Until 1955, when they entered the Japanese whisky industry, Karuizawa was a vineyard. The distillery is very old-fashioned, sticking to Scottish traditions and focusing on small-scale production. Karuizawa uses 100% Golden Promise barley, wooden washbacks, small stills and sherry casks sourced from Spain.
The distillery composed an epic whisky last year when releasing the oldest Japanese whisky ever, the Karuizawa 1971. Now there is a slightly younger follow-up, the 36 years old 1972.
Karuizawa 36yo 1972
(65%, OB 2008, cask #7290, Japanese wine cask, 528 btl.)
Nose: the alcohol really hits you, but it’s still very expressive. Big sherry (well, Japanese wine) influence. Wonderful tobacco notes, like a recently opened cigar box. Plums. Kirsch. Spicy chocolate (cinnamon) and orange marmalade. Some leather. A light hint of smoke. Very complex, very good.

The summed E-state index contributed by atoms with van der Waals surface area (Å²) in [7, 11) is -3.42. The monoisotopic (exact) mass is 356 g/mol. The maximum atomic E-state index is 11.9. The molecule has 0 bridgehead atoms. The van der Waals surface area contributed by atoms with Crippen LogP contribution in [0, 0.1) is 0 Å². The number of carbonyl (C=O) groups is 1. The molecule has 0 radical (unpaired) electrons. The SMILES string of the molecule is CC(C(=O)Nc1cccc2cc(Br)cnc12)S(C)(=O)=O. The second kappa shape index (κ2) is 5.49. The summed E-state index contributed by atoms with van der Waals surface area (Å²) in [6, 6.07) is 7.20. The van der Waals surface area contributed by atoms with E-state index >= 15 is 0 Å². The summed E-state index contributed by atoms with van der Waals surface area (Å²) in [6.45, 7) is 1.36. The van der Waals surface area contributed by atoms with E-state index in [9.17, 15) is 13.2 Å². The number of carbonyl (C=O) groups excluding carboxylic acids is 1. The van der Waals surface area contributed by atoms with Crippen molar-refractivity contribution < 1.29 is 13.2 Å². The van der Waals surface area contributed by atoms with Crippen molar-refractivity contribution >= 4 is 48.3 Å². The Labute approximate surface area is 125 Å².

Mouth: wow, very powerful and hot. Water needed here (and I don’t say that very often). Very intense, with a peppery attack. Fruity notes (lemon and tangerine) with a strong woody dimension. Raisins. Hints of smoke.
Finish: very long finish on oak and spices. Warm and drying.
Again a true classic. Not cheap but simply excellent. Expect to pay around € 185.